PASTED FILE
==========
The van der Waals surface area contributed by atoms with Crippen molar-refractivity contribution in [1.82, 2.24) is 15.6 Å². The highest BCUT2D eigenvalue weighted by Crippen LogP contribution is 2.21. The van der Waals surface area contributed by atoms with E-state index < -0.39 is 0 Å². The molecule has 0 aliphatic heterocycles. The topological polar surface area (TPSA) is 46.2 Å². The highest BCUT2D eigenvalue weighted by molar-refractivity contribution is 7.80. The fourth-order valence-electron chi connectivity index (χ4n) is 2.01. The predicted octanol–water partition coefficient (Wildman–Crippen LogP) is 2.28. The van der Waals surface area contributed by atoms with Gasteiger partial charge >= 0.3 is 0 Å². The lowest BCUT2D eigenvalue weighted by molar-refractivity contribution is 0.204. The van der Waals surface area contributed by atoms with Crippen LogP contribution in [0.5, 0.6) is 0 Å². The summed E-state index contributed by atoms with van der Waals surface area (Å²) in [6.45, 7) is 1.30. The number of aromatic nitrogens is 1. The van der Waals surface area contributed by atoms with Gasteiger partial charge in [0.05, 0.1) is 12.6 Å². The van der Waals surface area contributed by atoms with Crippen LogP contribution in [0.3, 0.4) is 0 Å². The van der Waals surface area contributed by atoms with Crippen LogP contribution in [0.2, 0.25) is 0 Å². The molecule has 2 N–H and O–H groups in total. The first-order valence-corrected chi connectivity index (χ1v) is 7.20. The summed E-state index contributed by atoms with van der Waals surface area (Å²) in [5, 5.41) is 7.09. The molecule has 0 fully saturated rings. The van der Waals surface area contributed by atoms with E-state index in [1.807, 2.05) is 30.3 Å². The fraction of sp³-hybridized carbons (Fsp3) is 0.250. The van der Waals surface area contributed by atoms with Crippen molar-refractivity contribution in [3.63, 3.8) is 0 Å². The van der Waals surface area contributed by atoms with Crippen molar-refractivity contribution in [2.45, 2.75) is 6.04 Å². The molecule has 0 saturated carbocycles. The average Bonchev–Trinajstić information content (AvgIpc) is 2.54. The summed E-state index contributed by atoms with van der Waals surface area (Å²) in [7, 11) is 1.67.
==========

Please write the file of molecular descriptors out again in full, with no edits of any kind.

The van der Waals surface area contributed by atoms with Crippen molar-refractivity contribution in [1.82, 2.24) is 15.6 Å². The highest BCUT2D eigenvalue weighted by Crippen LogP contribution is 2.21. The van der Waals surface area contributed by atoms with E-state index < -0.39 is 0 Å². The molecule has 0 aliphatic heterocycles. The topological polar surface area (TPSA) is 46.2 Å². The highest BCUT2D eigenvalue weighted by molar-refractivity contribution is 7.80. The fourth-order valence-electron chi connectivity index (χ4n) is 2.01. The predicted octanol–water partition coefficient (Wildman–Crippen LogP) is 2.28. The van der Waals surface area contributed by atoms with Gasteiger partial charge >= 0.3 is 0 Å². The lowest BCUT2D eigenvalue weighted by molar-refractivity contribution is 0.204. The van der Waals surface area contributed by atoms with Crippen LogP contribution in [0.5, 0.6) is 0 Å². The summed E-state index contributed by atoms with van der Waals surface area (Å²) in [6.45, 7) is 1.30. The number of aromatic nitrogens is 1. The van der Waals surface area contributed by atoms with Gasteiger partial charge in [0.05, 0.1) is 12.6 Å². The van der Waals surface area contributed by atoms with Crippen LogP contribution in [0.3, 0.4) is 0 Å². The van der Waals surface area contributed by atoms with Crippen LogP contribution in [0.2, 0.25) is 0 Å². The molecule has 2 N–H and O–H groups in total. The first-order valence-corrected chi connectivity index (χ1v) is 7.20. The summed E-state index contributed by atoms with van der Waals surface area (Å²) in [5, 5.41) is 7.09. The molecule has 0 fully saturated rings. The van der Waals surface area contributed by atoms with E-state index in [1.807, 2.05) is 30.3 Å². The fraction of sp³-hybridized carbons (Fsp3) is 0.250. The van der Waals surface area contributed by atoms with Crippen molar-refractivity contribution in [3.63, 3.8) is 0 Å². The van der Waals surface area contributed by atoms with Crippen molar-refractivity contribution in [2.45, 2.75) is 6.04 Å². The molecule has 0 saturated carbocycles. The average Bonchev–Trinajstić information content (AvgIpc) is 2.54. The summed E-state index contributed by atoms with van der Waals surface area (Å²) in [7, 11) is 1.67.